The FDA has granted accelerated approval for the combination of atezolizumab with nab-paclitaxel for locally advanced or metastatic triple-negative breast cancers that cannot be surgically resected and express programmed death ligand-1 (PD-L1).
Triple-negative breast cancers, which account for about 15% of breast cancers, lack detectable expression of three molecules- estrogen receptor (ER), progesterone receptor, and human epidermal growth factor receptor 2 (HER2). Drugs targeting ER and HER2 are approved and available for subgroups of patients whose breast tumors express these molecules. However, few options outside of standard chemotherapy exist for patients with triple-negative breast cancer.
The majority of chemotherapy drugs target non-specific processes, such as DNA synthesis or cell division, which are increased in cancer cells but also occur in many normal cells. Because of this non-specific effect on normal cells, many chemotherapy drugs cause debilitating side effects, such as nausea, fatigue, hair loss, and increased risk of infection. In an attempt to improve tumor-targeting and reduce non-specific toxicities, cancer researchers have developed many classes of molecularly targeted agents, including those that target ER and HER2 as mentioned above.
Immunotherapy is a relatively new cancer therapy approach that attempts to stimulate the patient’s immune response against cancer cells. There are many types of immunotherapies in development or approved for other types of cancer. Atezolizumab is an antibody that targets a molecule called PD-L1, which is expressed on some cancer cells. PD-L1 normally interacts with a group of immune cells, inhibiting their function. By blocking PD-L1, atezolizumab disrupts cancer-immune cell interactions, theoretically allowing immune cells to function and kill cancer cells.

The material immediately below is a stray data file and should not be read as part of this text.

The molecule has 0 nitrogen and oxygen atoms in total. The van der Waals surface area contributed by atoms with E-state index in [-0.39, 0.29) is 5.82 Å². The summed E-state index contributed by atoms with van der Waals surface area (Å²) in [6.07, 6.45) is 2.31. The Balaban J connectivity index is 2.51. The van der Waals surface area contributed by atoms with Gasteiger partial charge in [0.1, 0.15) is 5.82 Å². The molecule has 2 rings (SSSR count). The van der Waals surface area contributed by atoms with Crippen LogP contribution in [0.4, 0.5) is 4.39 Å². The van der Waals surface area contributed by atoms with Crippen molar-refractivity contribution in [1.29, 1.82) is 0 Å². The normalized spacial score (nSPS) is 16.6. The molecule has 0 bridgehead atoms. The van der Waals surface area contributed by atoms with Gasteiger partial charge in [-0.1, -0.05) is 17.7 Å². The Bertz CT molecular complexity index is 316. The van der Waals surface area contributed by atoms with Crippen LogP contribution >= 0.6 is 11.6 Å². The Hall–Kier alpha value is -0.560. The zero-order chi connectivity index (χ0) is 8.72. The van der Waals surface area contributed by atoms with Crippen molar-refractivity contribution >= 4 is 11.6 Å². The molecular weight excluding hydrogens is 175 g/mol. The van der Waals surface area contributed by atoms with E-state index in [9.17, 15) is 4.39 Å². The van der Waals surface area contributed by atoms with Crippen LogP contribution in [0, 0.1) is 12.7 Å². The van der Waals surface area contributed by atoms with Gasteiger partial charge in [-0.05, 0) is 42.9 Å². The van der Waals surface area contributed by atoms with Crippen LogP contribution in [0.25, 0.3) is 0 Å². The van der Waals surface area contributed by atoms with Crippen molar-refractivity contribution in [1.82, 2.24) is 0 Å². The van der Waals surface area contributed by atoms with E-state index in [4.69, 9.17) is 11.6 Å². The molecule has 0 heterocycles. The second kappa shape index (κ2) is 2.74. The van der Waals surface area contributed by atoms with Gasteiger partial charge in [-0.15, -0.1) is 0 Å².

This week’s drug combination approval is based on results from a phase 3 trial of atezolizumab combined with the chemotherapy agent nab-paclitaxel (1). The trial included more than 900 patients with previously untreated metastatic triple-negative breast cancer. The combination showed a statistically significant increase in median progression-free survival of about 2 months, including among those with PD-L1-positive tumors, compared with the chemotherapy plus a placebo. Although this increase in progression-free survival may appear modest, metastatic triple-negative breast cancer currently carries a poor overall survival rate.
Progression-free survival is viewed as a potential marker of overall survival. The FDA grants accelerated approvals to agents that show promise based on a marker of clinical benefit, such as progression-free survival, in patients with serious diseases. Ongoing trials will seek to determine whether the combination successfully extends overall survival of patients with advanced or metastatic triple-negative breast cancer compared with chemotherapy alone.
(1) Schmid et al. N Engl J Med. 2018 Nov 29;379(22):2108-2121